New enthusiasm at Mount Morris Senior Center

© 2018-Ogle County Life

MOUNT MORRIS – Bobbi Jo Brandon has a real passion for the Mount Morris Senior Center.
Just ask her and she will tell you. Just make sure you have plenty of time on your hands.
Brandon has been the center's executive director for about a year now, and it has been a year of changes and growth. She said the center has a lot of programs for the community, and is working hard to get the word out.
Dr. Ed Baker, president of the center's board, said Brandon is not afraid to go out into the public and let people know about the center and what is has to offer.
“BJ is in your face,” he said with a chuckle.
Her enthusiasm has brought new faces and new programs to the center, which celebrates its 41st year this year. It was started by community members who saw a need for a senior center, and has always been in its current location – formerly the education wing of a Methodist church.
There have been struggles of course. But those differ depending on who you ask. Baker, for instance, said it is hard to convince people who are 65 these days that they are even senior citizens.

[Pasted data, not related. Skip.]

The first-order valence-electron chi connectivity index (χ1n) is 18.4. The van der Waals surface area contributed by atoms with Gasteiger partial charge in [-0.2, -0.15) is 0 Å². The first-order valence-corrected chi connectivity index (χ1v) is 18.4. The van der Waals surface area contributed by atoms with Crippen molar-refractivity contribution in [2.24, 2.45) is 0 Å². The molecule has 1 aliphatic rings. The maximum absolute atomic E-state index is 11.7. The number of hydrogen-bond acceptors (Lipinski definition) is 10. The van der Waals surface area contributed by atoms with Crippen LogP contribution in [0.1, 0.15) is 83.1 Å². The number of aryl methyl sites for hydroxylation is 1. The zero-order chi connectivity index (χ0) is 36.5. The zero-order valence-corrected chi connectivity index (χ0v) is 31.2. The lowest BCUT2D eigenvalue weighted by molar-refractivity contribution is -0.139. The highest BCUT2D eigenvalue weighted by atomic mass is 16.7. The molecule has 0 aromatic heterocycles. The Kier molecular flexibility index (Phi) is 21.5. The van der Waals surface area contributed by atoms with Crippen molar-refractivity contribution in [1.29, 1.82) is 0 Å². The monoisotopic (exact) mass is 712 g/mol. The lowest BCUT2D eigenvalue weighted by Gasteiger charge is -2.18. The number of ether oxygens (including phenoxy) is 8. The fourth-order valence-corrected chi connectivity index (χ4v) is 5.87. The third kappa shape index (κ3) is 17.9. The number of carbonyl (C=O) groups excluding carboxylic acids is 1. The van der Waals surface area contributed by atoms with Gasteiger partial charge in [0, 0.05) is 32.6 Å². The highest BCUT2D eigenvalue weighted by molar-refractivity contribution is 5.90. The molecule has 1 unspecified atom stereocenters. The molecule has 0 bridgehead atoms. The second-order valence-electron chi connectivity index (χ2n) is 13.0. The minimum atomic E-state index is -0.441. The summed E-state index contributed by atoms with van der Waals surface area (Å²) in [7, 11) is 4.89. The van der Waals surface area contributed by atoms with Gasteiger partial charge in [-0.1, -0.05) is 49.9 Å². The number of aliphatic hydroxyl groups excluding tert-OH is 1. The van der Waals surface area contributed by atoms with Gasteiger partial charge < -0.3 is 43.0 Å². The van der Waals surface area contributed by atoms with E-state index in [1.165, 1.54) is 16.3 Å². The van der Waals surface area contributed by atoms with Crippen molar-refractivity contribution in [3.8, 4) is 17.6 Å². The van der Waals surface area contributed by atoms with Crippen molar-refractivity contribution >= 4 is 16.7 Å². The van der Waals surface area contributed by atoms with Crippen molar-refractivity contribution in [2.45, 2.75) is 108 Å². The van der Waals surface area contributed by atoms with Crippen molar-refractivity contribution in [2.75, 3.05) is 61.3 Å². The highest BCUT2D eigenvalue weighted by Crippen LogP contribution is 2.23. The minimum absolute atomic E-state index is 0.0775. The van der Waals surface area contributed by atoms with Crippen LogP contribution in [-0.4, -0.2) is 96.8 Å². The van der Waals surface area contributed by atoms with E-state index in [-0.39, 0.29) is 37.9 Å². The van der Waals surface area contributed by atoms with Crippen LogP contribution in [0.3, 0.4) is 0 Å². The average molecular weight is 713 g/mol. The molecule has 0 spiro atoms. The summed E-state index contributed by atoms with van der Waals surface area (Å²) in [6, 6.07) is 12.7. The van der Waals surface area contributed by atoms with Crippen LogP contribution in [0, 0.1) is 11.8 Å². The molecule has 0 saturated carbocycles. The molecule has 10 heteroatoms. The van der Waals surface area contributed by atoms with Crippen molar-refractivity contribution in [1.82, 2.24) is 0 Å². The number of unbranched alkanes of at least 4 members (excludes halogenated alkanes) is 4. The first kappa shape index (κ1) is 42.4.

“Seniors are like 85 now,” Brandon agreed. “They aren't 65.”
But Brandon said the biggest issue is money, which comes from a variety of sources, including the county, village and United Way.
“That is a huge, huge, huge part of trying to run a senior center,” she said, adding that the center has an annual budget of about $110,000.
The good news is that the number of people using the center is increasing, considering not everyone in town even knew there was a senior center, said Barb Horner, a board member.
The monthly potluck used to draw 20 people, and now draws 50. About seven people used to show up for BINGO, and that number has tripled. And the coffee shop inside the center is becoming a great place for people to gather and chat.
There are currently 150 paid members, and an annual membership costs $25. They are always working to attract more members.
The focus on new programs has helped, Brandon said. Sure, there is BINGO and cards and billiards. But there are also popular day trips and programs centered on healthy living. These programs include fitness and nutrition, Brandon said. She said starting in July, there will be healthy cooking classes presented through the University of Illinois Extension at the senior center. And there is also a new walking club.
They have also done some work around the building, including painting the inside, adding a handicap accessible front door and fixing the sidewalk in the front of the building.
Most importantly, the center is open and ready for people to come in and enjoy it Monday though Friday from 8 a.m.-4 p.m.
“We're open for business,” Baker said. “Somebody's here.”

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